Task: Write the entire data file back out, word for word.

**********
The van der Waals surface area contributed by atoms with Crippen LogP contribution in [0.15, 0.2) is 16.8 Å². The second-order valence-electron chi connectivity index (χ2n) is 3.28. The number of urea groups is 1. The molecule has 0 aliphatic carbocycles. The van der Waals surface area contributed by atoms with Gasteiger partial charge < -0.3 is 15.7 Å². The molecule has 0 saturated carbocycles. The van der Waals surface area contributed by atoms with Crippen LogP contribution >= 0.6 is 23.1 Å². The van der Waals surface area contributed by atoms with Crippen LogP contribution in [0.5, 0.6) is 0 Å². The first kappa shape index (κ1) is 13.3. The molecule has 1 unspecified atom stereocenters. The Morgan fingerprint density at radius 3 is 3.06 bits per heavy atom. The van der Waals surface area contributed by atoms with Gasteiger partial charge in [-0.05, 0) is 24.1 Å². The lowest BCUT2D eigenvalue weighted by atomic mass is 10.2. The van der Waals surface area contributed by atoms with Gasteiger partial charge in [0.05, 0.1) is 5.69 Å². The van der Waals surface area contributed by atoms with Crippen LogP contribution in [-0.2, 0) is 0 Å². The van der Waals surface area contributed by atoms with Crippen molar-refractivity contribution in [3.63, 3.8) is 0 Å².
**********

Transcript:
The van der Waals surface area contributed by atoms with Crippen LogP contribution in [0.15, 0.2) is 16.8 Å². The second-order valence-electron chi connectivity index (χ2n) is 3.28. The number of urea groups is 1. The molecule has 0 aliphatic carbocycles. The van der Waals surface area contributed by atoms with Gasteiger partial charge < -0.3 is 15.7 Å². The molecule has 0 saturated carbocycles. The van der Waals surface area contributed by atoms with Crippen LogP contribution >= 0.6 is 23.1 Å². The van der Waals surface area contributed by atoms with Crippen LogP contribution in [0.5, 0.6) is 0 Å². The first kappa shape index (κ1) is 13.3. The molecule has 1 unspecified atom stereocenters. The Morgan fingerprint density at radius 3 is 3.06 bits per heavy atom. The van der Waals surface area contributed by atoms with Gasteiger partial charge in [-0.05, 0) is 24.1 Å². The lowest BCUT2D eigenvalue weighted by atomic mass is 10.2. The van der Waals surface area contributed by atoms with Gasteiger partial charge in [0.05, 0.1) is 5.69 Å². The van der Waals surface area contributed by atoms with Crippen LogP contribution in [-0.2, 0) is 0 Å². The van der Waals surface area contributed by atoms with Crippen molar-refractivity contribution in [3.63, 3.8) is 0 Å².